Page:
The weather tv personalities have cranked up the hype machine this week about a possible big snow storm on the mid-Atlantic coast. This might be a good time to think about pet snow do's and dont's.
Do keep a few large, dry absorbent towels stored in your car.
Humans go out in the snow wearing boots, gloves and warm coats to stay dry but your dog does not. Running through icy puddles and snow will take its toll once back in the car. Dry your dog off, remove as much loose snow as possible and put a dry towel on the floor of their travel crate. (Could you turn the heat up back here too? Thanks!)
Don't walk your dog while snow plows are operating in the area
Every year there are multiple accounts of pets and owners who are injured or killed by snowplows. Rear visibility from plow trucks is limited and plows often back up unexpectedly at high speed. Operators work long shifts and are under significant stress to get all their customers cleaned up. Factor in reduced visibility from blowing snow and you have a recipe for disaster. Wait until the plows leave the area and stay well away should they return before you get back inside.
Do keep your dog leashed if your yard is at all close to a road
Dogs love snow. Energy levels seem to magically increase 10 fold as they frolic. Some dogs run at high speed in circles. Others show no rhyme or reason, just run fast! Even the best behaved and trained dogs may, in a burst of exuberance, stray into the road. Find a park or other safe place to let them play in the snow. And do keep your eyes open and small children safely away to avoid a high speed collision.
Don't over do it!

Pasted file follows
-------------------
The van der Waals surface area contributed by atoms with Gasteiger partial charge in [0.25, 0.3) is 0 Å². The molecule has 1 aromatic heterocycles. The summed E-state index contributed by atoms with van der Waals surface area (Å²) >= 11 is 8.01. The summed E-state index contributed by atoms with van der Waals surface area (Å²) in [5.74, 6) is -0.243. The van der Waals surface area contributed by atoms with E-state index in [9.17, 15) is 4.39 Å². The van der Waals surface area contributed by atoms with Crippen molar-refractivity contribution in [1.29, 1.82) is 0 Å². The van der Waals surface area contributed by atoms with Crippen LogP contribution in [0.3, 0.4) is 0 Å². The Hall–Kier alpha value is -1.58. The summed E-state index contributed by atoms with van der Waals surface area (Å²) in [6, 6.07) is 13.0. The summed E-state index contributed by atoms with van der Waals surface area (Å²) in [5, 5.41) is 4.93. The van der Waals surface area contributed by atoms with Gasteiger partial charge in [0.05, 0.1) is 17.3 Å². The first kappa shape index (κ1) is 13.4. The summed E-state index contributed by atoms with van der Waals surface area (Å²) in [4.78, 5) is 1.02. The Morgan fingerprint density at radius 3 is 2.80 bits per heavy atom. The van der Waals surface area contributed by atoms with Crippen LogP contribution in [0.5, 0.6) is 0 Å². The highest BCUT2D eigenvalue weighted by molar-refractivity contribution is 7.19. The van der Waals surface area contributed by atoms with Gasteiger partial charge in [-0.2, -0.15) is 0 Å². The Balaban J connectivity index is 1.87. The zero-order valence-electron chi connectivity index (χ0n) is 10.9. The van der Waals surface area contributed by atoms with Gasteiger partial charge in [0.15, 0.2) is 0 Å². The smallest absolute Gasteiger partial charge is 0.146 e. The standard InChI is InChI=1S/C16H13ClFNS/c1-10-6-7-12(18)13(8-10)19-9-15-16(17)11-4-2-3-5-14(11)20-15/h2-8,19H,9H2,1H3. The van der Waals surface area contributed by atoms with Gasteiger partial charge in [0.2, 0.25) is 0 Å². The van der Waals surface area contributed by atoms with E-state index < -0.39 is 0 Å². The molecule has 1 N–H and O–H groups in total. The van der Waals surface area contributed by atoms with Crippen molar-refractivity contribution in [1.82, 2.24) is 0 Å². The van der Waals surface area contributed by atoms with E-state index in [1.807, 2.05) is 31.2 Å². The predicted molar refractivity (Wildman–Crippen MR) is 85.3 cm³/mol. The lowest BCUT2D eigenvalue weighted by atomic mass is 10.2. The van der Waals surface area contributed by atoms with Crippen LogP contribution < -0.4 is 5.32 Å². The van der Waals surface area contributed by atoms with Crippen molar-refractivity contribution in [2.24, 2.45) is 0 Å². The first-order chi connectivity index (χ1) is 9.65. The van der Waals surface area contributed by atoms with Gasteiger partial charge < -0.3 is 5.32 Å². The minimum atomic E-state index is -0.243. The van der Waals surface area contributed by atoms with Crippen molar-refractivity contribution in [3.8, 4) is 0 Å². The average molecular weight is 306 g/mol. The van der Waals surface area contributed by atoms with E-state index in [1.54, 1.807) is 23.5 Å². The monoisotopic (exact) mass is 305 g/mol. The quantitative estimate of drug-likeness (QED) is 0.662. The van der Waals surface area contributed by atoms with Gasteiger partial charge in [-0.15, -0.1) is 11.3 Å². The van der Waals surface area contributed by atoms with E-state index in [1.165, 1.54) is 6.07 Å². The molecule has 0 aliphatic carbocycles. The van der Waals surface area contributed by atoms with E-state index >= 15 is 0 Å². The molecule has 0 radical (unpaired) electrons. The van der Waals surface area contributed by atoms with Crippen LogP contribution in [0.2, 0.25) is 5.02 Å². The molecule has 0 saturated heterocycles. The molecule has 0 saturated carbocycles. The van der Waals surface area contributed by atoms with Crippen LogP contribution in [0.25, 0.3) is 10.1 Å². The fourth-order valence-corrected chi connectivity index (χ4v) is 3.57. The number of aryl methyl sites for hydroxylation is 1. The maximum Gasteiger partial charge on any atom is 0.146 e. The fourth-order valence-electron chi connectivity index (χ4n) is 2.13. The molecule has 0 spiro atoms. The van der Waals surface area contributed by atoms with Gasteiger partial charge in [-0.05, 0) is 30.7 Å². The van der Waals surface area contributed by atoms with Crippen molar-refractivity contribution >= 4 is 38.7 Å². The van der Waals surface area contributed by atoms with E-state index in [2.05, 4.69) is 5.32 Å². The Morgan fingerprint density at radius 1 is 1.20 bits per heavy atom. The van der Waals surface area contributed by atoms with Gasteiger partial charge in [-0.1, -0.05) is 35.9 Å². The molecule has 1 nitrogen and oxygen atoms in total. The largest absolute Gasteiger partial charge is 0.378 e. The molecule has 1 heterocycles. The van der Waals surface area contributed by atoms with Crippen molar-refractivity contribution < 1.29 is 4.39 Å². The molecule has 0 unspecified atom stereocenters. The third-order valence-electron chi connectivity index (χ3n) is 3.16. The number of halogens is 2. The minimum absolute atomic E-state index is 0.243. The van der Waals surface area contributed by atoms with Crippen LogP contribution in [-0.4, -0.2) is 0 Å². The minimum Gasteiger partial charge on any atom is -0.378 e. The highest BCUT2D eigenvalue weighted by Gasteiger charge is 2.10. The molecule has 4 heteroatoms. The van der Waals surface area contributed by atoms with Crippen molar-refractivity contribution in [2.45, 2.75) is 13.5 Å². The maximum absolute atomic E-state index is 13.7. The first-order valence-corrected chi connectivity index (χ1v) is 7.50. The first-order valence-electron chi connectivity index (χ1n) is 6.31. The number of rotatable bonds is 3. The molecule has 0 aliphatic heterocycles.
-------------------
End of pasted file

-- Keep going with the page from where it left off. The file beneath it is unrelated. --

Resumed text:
Even for the most energetic, working breeds, running in deep snow requires significant exertion. Unfortunately, many dogs just do not know when to take a break and will run themselves ragged. Pet parents should closely monitor activity and stop their pet at the first signs of stress.
Do keep your indoor/outdoor cat inside during the storm.
In rural and suburban areas, cats may spend time outdoors. Pet parents should do their best to keep their cats indoors during the storm. Though cats are hardy and ingenious, heavy blowing snow may create drifts so deep that they are left exposed to the elements for long periods of time or become lost.
Don't let your dog eat too much snow (or the yellow kind!)
Though unlikely to cause any significant medical problems, eating too much snow can cause pet parents a lot of aggravation. Excessive drooling, stomach upset and urgent need to urinate are common.
Do consider putting a wax barrier on paws
A wax barrier can help minimize the effects of snow and ice on pet paws. I have used Musher's Secret but am sure there are other similar products. If your pet is not used to having it's paws handled, try to make the application as quick as possible. You can spend some good weather time later getting them comfortable with you picking up and lightly rubbing their paws.